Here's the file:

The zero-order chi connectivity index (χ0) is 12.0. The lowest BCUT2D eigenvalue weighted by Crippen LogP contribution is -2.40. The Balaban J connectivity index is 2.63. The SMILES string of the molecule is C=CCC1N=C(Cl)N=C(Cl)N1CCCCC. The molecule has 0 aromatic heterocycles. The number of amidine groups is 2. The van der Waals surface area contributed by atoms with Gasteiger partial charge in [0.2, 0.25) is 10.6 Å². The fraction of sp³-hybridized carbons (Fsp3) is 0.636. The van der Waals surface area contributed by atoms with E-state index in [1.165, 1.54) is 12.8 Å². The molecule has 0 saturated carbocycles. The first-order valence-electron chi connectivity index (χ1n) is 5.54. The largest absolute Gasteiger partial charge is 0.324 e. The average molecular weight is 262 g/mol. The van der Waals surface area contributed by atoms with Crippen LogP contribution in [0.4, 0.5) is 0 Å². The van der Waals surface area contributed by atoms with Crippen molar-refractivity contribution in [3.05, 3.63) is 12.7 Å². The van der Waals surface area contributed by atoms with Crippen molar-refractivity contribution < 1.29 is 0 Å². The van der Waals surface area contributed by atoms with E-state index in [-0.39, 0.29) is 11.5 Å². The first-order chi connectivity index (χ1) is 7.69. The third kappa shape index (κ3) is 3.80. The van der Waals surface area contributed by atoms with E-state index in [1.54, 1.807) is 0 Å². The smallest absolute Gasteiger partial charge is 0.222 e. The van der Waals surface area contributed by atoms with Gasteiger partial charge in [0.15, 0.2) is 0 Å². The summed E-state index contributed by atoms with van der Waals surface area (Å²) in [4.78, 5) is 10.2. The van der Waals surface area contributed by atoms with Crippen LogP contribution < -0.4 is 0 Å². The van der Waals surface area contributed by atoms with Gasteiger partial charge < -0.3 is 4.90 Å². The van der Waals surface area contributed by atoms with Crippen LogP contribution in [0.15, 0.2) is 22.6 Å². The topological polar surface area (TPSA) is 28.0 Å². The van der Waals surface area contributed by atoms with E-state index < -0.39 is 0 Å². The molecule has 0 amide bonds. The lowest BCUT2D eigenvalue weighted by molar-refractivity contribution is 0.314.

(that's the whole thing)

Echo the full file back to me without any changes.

The zero-order chi connectivity index (χ0) is 12.0. The lowest BCUT2D eigenvalue weighted by Crippen LogP contribution is -2.40. The Balaban J connectivity index is 2.63. The SMILES string of the molecule is C=CCC1N=C(Cl)N=C(Cl)N1CCCCC. The molecule has 0 aromatic heterocycles. The number of amidine groups is 2. The van der Waals surface area contributed by atoms with Gasteiger partial charge in [0.2, 0.25) is 10.6 Å². The fraction of sp³-hybridized carbons (Fsp3) is 0.636. The van der Waals surface area contributed by atoms with E-state index in [1.165, 1.54) is 12.8 Å². The molecule has 0 saturated carbocycles. The first-order valence-electron chi connectivity index (χ1n) is 5.54. The largest absolute Gasteiger partial charge is 0.324 e. The average molecular weight is 262 g/mol. The van der Waals surface area contributed by atoms with Crippen LogP contribution in [0.4, 0.5) is 0 Å². The van der Waals surface area contributed by atoms with Crippen molar-refractivity contribution in [3.05, 3.63) is 12.7 Å². The van der Waals surface area contributed by atoms with Crippen molar-refractivity contribution < 1.29 is 0 Å². The van der Waals surface area contributed by atoms with E-state index in [-0.39, 0.29) is 11.5 Å². The first-order chi connectivity index (χ1) is 7.69. The third kappa shape index (κ3) is 3.80. The van der Waals surface area contributed by atoms with E-state index in [1.54, 1.807) is 0 Å². The smallest absolute Gasteiger partial charge is 0.222 e. The van der Waals surface area contributed by atoms with Gasteiger partial charge in [0.15, 0.2) is 0 Å². The summed E-state index contributed by atoms with van der Waals surface area (Å²) in [4.78, 5) is 10.2. The van der Waals surface area contributed by atoms with Crippen LogP contribution < -0.4 is 0 Å². The van der Waals surface area contributed by atoms with Gasteiger partial charge < -0.3 is 4.90 Å². The van der Waals surface area contributed by atoms with Crippen LogP contribution in [0.15, 0.2) is 22.6 Å². The topological polar surface area (TPSA) is 28.0 Å². The van der Waals surface area contributed by atoms with E-state index < -0.39 is 0 Å². The molecule has 0 amide bonds. The lowest BCUT2D eigenvalue weighted by molar-refractivity contribution is 0.314.